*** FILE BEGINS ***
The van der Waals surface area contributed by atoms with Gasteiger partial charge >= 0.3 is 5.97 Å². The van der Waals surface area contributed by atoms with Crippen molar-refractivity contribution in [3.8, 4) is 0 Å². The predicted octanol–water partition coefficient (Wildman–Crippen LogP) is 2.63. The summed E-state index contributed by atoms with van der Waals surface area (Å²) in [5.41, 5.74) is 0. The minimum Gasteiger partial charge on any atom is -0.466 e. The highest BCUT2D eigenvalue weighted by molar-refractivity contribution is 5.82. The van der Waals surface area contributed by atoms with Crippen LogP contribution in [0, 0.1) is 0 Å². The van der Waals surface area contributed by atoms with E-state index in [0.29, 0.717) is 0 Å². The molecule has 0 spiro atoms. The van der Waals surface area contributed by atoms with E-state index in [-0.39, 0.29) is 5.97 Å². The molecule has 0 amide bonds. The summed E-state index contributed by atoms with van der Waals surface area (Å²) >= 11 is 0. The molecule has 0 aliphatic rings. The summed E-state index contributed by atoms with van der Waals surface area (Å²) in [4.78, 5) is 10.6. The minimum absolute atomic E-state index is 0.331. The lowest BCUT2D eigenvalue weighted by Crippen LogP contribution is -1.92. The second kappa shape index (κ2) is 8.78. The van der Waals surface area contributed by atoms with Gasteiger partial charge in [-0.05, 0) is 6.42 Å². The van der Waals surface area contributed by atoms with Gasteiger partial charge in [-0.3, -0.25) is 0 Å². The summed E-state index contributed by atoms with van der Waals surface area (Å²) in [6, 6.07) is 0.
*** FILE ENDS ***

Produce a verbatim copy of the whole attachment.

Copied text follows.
The van der Waals surface area contributed by atoms with Gasteiger partial charge >= 0.3 is 5.97 Å². The van der Waals surface area contributed by atoms with Crippen molar-refractivity contribution in [3.8, 4) is 0 Å². The predicted octanol–water partition coefficient (Wildman–Crippen LogP) is 2.63. The summed E-state index contributed by atoms with van der Waals surface area (Å²) in [5.41, 5.74) is 0. The minimum Gasteiger partial charge on any atom is -0.466 e. The highest BCUT2D eigenvalue weighted by molar-refractivity contribution is 5.82. The van der Waals surface area contributed by atoms with Crippen LogP contribution in [0, 0.1) is 0 Å². The van der Waals surface area contributed by atoms with E-state index in [0.29, 0.717) is 0 Å². The molecule has 0 spiro atoms. The van der Waals surface area contributed by atoms with E-state index in [-0.39, 0.29) is 5.97 Å². The molecule has 0 amide bonds. The summed E-state index contributed by atoms with van der Waals surface area (Å²) >= 11 is 0. The molecule has 0 aliphatic rings. The summed E-state index contributed by atoms with van der Waals surface area (Å²) in [4.78, 5) is 10.6. The minimum absolute atomic E-state index is 0.331. The lowest BCUT2D eigenvalue weighted by Crippen LogP contribution is -1.92. The second kappa shape index (κ2) is 8.78. The van der Waals surface area contributed by atoms with Gasteiger partial charge in [-0.05, 0) is 6.42 Å². The van der Waals surface area contributed by atoms with Gasteiger partial charge in [-0.3, -0.25) is 0 Å². The summed E-state index contributed by atoms with van der Waals surface area (Å²) in [6, 6.07) is 0.